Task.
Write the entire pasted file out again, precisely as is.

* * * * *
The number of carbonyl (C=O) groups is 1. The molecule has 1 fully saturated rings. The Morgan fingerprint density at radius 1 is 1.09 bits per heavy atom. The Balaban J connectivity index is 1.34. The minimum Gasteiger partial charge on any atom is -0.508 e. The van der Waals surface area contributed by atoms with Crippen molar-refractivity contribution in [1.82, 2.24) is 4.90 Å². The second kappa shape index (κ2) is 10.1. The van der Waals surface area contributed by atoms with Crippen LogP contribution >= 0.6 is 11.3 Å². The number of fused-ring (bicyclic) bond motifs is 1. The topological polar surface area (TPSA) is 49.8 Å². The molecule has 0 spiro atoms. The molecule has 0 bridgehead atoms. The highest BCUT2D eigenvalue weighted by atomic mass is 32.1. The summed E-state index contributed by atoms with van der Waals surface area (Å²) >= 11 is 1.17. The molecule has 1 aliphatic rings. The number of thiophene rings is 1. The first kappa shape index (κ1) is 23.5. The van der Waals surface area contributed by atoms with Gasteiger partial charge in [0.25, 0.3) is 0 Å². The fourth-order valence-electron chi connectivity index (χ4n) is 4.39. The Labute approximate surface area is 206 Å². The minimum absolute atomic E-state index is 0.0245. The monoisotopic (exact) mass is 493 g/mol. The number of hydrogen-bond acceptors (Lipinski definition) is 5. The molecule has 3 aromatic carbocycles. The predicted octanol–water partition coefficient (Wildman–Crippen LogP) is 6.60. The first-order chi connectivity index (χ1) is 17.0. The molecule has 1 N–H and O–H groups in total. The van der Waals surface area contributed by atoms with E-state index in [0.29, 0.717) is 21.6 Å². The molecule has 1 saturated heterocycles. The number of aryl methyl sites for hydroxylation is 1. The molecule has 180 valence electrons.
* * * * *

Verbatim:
The number of carbonyl (C=O) groups is 1. The molecule has 1 fully saturated rings. The Morgan fingerprint density at radius 1 is 1.09 bits per heavy atom. The Balaban J connectivity index is 1.34. The minimum Gasteiger partial charge on any atom is -0.508 e. The van der Waals surface area contributed by atoms with Crippen molar-refractivity contribution in [1.82, 2.24) is 4.90 Å². The second kappa shape index (κ2) is 10.1. The van der Waals surface area contributed by atoms with Crippen LogP contribution >= 0.6 is 11.3 Å². The number of fused-ring (bicyclic) bond motifs is 1. The topological polar surface area (TPSA) is 49.8 Å². The molecule has 0 spiro atoms. The molecule has 0 bridgehead atoms. The highest BCUT2D eigenvalue weighted by atomic mass is 32.1. The summed E-state index contributed by atoms with van der Waals surface area (Å²) >= 11 is 1.17. The molecule has 1 aliphatic rings. The number of thiophene rings is 1. The first kappa shape index (κ1) is 23.5. The van der Waals surface area contributed by atoms with Gasteiger partial charge in [0.25, 0.3) is 0 Å². The fourth-order valence-electron chi connectivity index (χ4n) is 4.39. The Labute approximate surface area is 206 Å². The minimum absolute atomic E-state index is 0.0245. The monoisotopic (exact) mass is 493 g/mol. The number of hydrogen-bond acceptors (Lipinski definition) is 5. The molecule has 3 aromatic carbocycles. The predicted octanol–water partition coefficient (Wildman–Crippen LogP) is 6.60. The first-order chi connectivity index (χ1) is 17.0. The molecule has 1 N–H and O–H groups in total. The van der Waals surface area contributed by atoms with E-state index in [0.29, 0.717) is 21.6 Å². The molecule has 1 saturated heterocycles. The number of aryl methyl sites for hydroxylation is 1. The molecule has 180 valence electrons.